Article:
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The Commission's Licensing Section, numbering five full-time and three seasonal employees, issues fishing permits and vessel licenses required for commercial fishing in waters of Alaska. The section also reviews all requests for permanent and emergency transfer of entry permits. In recent years, about 32,000 permits and 17,500 vessel licenses have been issued annually, and about 1,800 transfer requests reviewed. However, 1993 was a year of changes for the Licensing Section. Early in the year, certain positions within the section were reclassified to shift more staff resources into the increasingly demanding area of permit transfers. Throughout the year, the Commission saw declines in the numbers of permits and vessel licenses being issued as compared to the previous year. And finally, in late summer the licensing staff began testing the new licensing system developed by the Data Processing Section, which runs on the Commission's local area network (LAN) instead of the State mainframe computer. The mailout of 1994 renewal forms was delayed from late October to late November, until the staff was confident that the new system was functioning well enough to handle the anticipated volume of renewals. All of these changes will be discussed in greater detail below.
During the past few years the number of permit transfers coming in during the peak season has increased dramatically. There has been a decrease in the number of permanent transfer requests received annually, offset by an increase in the number of emergency (temporary) transfer requests, which are generally submitted immediately before, or during, the fishing season. In fact,1993 was the first year in which requests for emergency transfers outnumbered permanent transfer requests. In addition, the transfer review process has become more complex and time-consuming due to several factors; for instance, a greater number of permits held by estates or by permit holders who are no longer able to fish, more problems relating to IRS and child support liens, stricter requirements for transfers involving minors, etc. . It became clear that the Licensing Section's one Transfer Officer could not possibly manage the transfer workload in a timely manner. The majority of transfer activity occurs during the months from April through July, and it is essential that processing time be minimized to prevent loss of fishing time.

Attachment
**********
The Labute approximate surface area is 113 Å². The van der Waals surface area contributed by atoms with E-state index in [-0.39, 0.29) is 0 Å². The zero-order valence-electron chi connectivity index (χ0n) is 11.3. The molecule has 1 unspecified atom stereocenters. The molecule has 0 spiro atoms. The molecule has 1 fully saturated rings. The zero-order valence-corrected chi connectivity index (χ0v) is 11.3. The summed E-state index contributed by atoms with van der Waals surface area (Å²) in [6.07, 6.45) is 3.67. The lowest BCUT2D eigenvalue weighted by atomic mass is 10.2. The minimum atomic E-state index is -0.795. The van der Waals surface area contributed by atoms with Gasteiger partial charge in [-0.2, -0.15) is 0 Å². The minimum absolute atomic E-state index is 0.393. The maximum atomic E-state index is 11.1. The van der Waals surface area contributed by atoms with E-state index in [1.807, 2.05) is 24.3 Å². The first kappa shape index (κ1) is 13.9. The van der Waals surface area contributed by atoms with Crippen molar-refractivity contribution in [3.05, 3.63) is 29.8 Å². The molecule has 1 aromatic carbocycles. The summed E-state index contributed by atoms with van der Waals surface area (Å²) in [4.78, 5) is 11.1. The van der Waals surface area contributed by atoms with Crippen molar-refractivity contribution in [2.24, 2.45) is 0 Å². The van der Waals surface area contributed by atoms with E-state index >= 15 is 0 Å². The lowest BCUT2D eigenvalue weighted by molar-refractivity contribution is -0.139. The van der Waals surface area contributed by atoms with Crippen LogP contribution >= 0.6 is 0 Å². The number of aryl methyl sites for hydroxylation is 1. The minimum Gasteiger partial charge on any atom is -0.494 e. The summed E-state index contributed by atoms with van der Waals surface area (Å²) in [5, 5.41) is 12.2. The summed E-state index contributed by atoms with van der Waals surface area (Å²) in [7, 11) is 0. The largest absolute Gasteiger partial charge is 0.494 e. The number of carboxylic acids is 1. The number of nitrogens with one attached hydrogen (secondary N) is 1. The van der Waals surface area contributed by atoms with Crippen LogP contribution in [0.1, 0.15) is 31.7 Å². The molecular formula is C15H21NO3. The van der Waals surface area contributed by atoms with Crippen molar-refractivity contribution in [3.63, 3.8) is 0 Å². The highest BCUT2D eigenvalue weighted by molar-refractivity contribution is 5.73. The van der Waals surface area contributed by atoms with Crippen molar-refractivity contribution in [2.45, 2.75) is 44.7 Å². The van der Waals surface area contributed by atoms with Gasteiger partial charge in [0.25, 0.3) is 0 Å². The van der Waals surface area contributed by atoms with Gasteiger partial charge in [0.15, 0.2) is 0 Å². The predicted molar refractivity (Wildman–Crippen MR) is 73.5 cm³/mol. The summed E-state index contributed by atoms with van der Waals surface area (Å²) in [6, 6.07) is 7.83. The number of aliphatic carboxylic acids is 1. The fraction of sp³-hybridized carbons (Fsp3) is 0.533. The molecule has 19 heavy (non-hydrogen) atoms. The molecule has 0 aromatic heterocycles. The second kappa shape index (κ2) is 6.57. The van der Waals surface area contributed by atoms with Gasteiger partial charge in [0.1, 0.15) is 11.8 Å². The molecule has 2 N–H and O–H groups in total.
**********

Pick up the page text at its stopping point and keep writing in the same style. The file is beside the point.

During 1993, permanent transfer requests received decreased slightly, falling from the 1992 level of 1,005 to 947, of which 856 were approved and 47 were denied during the calendar year. (Some of the requests received were still pending completion at the end of the year.) Requests for emergency transfer on the other hand, increased from 855 in 1992 to 944 during 1993, of which 859 were eventually approved and 67 were initially denied. The total number of transfer requests received during 1993 was 1,891, compared to 1,860 in 1992.
In February 1993, the following personnel changes were made to increase the staff responsible for transfer activities:
All of the reclassified positions have some responsibility for various transfer-related functions. The remaining two CFPC II positions (one of which is seasonal) and the CFPC I are responsible for permit and vessel license issuance and renewal, but do not deal with permit transfers.
During the remainder of 1993, the change worked out very well, in spite of the fact that it takes considerable time and training to master and become competent at administering transfer requirements and procedures.